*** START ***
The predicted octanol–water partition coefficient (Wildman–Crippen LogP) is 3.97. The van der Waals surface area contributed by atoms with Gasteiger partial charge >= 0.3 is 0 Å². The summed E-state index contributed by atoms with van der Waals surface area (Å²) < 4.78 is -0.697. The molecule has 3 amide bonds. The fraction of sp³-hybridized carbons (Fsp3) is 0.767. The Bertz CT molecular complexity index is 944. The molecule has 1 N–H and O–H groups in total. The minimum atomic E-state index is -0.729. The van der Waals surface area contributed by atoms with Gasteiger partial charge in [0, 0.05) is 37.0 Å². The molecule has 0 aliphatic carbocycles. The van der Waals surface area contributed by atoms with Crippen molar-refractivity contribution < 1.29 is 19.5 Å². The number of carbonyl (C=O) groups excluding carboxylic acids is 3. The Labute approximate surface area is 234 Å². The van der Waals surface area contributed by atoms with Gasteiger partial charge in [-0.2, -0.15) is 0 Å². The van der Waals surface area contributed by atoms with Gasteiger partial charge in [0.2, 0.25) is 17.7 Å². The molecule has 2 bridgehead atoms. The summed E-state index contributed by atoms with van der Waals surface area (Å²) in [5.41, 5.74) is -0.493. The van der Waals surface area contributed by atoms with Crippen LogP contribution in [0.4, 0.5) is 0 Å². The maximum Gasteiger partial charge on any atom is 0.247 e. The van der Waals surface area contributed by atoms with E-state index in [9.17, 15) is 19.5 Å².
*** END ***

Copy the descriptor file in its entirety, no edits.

The predicted octanol–water partition coefficient (Wildman–Crippen LogP) is 3.97. The van der Waals surface area contributed by atoms with Gasteiger partial charge >= 0.3 is 0 Å². The summed E-state index contributed by atoms with van der Waals surface area (Å²) < 4.78 is -0.697. The molecule has 3 amide bonds. The fraction of sp³-hybridized carbons (Fsp3) is 0.767. The Bertz CT molecular complexity index is 944. The molecule has 1 N–H and O–H groups in total. The minimum atomic E-state index is -0.729. The van der Waals surface area contributed by atoms with Gasteiger partial charge in [0, 0.05) is 37.0 Å². The molecule has 0 aliphatic carbocycles. The van der Waals surface area contributed by atoms with Crippen molar-refractivity contribution < 1.29 is 19.5 Å². The number of carbonyl (C=O) groups excluding carboxylic acids is 3. The Labute approximate surface area is 234 Å². The van der Waals surface area contributed by atoms with Gasteiger partial charge in [-0.2, -0.15) is 0 Å². The van der Waals surface area contributed by atoms with Gasteiger partial charge in [0.2, 0.25) is 17.7 Å². The molecule has 2 bridgehead atoms. The summed E-state index contributed by atoms with van der Waals surface area (Å²) in [5.41, 5.74) is -0.493. The van der Waals surface area contributed by atoms with Crippen LogP contribution in [0.4, 0.5) is 0 Å². The maximum Gasteiger partial charge on any atom is 0.247 e. The van der Waals surface area contributed by atoms with E-state index in [9.17, 15) is 19.5 Å².